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UK, U of L Researchers Collaborate
to Find New Answers on Alzheimer's Disease

By Jennifer Bonck

Jon Klein, left, of the University of Louisville School of Medicine listens as UK chemistry professor Allan Butterfield discusses their collaboration. UK graduate student Alessandra Castegna is at right.

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"This new method of identifying minute amounts of oxidized proteins has the potential of providing insight into the mechanisms of neuronal death in AD."

-- Allan Butterfield, professor of chemistry

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Sept. 5, 2002 (Lexington, Ky.) -- A joint project of University of Kentucky and University of Louisville researchers has used innovative scientific technology to identify oxidized proteins involved in Alzheimer's disease (AD). The findings may lead to a greater understanding of this devastating disease.

Allan Butterfield, Ph.D., professor of chemistry, and Alessandra Castegna, graduate student in the department of chemistry, UK College of Arts and Sciences, have been working on the project, funded by the National Institute on Aging, a division of the National Institutes of Health (NIH). Jon Klein, M.D., Ph.D., professor of medicine and biochemistry and molecular biology, and director, Core Proteomics Laboratory, University of Louisville School of Medicine, has been of integral assistance to Butterfield's UK team.

Butterfield has used proteomics to identify specifically oxidized proteins involved in AD. Proteomics is used to study how proteins affect the behavior of cells, tissues, and organs. By studying how proteins behave in certain instances, researchers hope to gain a greater understanding of disease processes. This isthe first time that the method has been used to identify oxidized proteins involved in AD.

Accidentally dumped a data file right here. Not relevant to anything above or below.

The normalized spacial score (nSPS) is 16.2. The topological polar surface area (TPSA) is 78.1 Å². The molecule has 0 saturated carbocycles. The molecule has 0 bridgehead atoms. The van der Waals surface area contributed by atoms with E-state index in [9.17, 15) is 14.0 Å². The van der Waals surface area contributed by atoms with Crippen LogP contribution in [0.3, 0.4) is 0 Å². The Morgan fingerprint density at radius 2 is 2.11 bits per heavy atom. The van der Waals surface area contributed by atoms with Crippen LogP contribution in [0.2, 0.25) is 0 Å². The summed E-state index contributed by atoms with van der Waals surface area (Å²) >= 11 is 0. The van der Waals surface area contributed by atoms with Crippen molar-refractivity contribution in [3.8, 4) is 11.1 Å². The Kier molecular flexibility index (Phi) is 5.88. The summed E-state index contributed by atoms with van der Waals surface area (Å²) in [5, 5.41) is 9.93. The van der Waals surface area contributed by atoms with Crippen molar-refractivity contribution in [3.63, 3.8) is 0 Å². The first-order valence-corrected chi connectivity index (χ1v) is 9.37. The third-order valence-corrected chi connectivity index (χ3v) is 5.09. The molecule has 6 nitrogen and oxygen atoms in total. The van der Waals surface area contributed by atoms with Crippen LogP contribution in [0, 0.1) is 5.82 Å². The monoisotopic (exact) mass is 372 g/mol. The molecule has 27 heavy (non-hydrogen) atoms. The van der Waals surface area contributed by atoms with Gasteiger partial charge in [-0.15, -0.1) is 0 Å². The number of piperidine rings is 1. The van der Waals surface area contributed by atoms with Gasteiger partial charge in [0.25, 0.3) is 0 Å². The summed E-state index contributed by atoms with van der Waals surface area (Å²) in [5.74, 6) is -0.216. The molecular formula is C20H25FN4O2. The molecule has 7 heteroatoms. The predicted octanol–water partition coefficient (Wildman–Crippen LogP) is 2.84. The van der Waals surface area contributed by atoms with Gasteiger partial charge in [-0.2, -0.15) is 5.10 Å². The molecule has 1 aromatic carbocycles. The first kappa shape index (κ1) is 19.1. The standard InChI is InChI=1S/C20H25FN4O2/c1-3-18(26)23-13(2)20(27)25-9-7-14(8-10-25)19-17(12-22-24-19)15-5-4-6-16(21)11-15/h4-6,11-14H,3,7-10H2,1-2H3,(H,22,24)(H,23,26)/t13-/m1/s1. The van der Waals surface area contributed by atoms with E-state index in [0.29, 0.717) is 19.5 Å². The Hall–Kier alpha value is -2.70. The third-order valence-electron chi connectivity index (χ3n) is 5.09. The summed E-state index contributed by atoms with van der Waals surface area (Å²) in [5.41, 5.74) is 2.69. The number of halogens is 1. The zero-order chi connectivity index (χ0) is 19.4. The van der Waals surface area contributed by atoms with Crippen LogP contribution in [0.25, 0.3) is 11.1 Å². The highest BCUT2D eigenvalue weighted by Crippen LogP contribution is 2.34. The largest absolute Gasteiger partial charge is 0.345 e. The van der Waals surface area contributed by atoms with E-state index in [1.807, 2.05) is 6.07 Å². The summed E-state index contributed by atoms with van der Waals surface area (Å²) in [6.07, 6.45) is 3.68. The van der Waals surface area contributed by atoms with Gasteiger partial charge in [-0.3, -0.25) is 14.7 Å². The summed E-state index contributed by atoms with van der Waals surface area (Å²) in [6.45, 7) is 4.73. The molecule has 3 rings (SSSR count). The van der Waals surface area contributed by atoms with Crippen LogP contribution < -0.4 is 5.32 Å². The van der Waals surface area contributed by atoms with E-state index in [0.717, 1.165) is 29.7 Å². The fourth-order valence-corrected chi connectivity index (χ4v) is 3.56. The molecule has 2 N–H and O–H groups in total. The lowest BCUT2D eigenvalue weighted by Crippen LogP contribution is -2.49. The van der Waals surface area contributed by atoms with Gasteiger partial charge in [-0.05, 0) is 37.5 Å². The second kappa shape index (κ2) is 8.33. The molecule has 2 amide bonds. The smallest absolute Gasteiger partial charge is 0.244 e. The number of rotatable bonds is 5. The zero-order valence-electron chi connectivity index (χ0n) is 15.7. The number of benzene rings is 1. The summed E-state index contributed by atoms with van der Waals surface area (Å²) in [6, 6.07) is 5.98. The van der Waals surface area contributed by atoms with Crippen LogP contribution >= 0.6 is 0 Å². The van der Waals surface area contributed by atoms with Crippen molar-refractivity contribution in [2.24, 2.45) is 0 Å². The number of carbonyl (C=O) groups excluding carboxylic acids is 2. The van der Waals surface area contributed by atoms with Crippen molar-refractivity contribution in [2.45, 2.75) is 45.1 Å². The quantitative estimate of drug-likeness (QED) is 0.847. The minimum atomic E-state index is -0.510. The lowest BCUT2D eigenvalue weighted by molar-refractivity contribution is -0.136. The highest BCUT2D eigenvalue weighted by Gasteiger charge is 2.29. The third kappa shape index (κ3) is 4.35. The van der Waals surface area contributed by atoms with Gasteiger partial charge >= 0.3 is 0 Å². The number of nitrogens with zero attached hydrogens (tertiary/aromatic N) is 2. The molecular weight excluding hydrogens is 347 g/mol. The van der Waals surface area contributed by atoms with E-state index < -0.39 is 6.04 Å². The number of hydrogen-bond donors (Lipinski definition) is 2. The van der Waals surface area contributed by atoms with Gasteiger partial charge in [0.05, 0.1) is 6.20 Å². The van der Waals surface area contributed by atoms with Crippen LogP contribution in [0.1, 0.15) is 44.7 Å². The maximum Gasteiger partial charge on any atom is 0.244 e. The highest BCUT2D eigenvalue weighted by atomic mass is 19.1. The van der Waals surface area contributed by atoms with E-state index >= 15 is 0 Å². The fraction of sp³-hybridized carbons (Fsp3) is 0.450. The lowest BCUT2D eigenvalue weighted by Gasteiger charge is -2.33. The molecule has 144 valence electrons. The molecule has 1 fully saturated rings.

Proteomics technology separates proteins, in this case from AD and control brains, in two dimensions and analyzes them by mass spectrometry, a sophisticated imaging technique, following digestion with enzymes.

"Scientific developments over the last ten years have greatly advanced the capabilities and potential of this method," said Klein.

The research team has found three proteins to be specifically oxidatively modified in AD brains-creatine kinase, glutamine synthetase, and ubiquitin C-terminal hydrolase. The results of the study have been published in Free Radical Biology & Medicine.

AD is the most common form of dementia among the elderly in the world, and there are an estimated four to five million cases in the United States alone.

"This new method of identifying minute amounts of oxidized proteins has the potential of providing insight into the mechanisms of neuronal death in AD," said Butterfield.


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